Debra Magpie Earling


Debra Magpie Earling is Bitterroot Salish and a member of the Flathead Nation. She is the author of the novels Perma Red, which received the American Book Award, and The Lost Journals of Sacajewea. Her work has also appeared in Ploughshares and Northeast Indian Quarterly as well as several anthologies, including Talking Leaves: Contemporary Native American Short Stories and Montana Women Writers: A Geography of the Heart. The recipient of fellowships from the National Endowment for the Arts and the Guggenheim Foundation, she now works in the Creative Writing Department at the University of Montana in Missoula.

Our house sagged under the weight of sullen-faced alcoholics, baby-dolled prostitutes, ghosts of dead Indian relatives, and a parade of my mother’s mean and entertaining siblings who brought with them their own weird and disagreeable companions. Quibbling broke out in our house, if not out-and-out fights. Drunk shirttail relatives stole per capita checks and threatened to get my mother fired. One kooky cousin bragged he was going to put rattlers in our mailbox. When I was sixteen, my jealous aunt slammed a glass into my mother’s face and left a puckery scar forever. Wild stuff. And yet my dad took them all in and gave them a second chance (even my aunt, years later); he fed and clothed them, calmed them, and stood beside my mother at all the funerals and wakes. During this time, my parents continued to have fights, scary all-night rages, while my brother and I trembled behind our bedroom doors. My father was both doorman and bouncer to the misfortunes that careened toward us.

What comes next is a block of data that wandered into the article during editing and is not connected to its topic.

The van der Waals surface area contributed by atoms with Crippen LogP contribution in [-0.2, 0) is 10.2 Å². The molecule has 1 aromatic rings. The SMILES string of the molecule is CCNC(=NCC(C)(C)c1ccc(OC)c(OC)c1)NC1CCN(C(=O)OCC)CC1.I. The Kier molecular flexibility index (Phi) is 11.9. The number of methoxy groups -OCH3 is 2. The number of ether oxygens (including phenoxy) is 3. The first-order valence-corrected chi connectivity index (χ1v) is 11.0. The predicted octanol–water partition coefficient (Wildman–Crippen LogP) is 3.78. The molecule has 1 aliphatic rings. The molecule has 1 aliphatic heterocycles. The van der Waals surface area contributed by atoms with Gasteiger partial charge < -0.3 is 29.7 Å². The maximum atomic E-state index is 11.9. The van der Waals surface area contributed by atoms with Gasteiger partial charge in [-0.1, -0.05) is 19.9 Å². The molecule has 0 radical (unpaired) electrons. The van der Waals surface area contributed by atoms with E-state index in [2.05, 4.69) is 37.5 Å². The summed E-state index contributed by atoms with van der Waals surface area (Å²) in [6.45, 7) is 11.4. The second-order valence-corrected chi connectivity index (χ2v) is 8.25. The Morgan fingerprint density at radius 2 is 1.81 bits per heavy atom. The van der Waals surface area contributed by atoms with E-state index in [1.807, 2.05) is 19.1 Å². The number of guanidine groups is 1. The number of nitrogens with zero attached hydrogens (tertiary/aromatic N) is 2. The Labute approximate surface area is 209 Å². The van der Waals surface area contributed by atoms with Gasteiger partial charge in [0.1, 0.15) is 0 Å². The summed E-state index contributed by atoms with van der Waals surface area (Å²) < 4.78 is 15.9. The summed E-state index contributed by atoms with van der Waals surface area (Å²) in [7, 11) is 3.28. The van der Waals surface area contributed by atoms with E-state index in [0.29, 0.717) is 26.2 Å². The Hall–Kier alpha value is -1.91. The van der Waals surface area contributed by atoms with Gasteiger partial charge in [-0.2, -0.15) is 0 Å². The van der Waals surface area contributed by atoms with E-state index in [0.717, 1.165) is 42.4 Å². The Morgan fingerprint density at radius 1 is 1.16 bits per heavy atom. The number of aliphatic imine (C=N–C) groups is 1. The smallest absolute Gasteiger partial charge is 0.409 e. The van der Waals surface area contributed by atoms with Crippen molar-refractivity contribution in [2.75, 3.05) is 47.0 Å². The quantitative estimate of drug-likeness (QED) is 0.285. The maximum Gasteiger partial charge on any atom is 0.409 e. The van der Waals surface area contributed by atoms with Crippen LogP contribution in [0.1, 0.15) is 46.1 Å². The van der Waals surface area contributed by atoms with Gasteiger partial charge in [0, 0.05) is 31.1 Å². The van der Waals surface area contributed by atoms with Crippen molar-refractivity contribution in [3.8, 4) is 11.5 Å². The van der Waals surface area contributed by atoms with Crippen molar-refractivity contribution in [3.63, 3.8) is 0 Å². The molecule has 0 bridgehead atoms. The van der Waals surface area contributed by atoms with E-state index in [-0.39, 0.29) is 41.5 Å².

Some of my favorite people on earth are in this book,
Dear writers and grand spirits.

Annie Dillard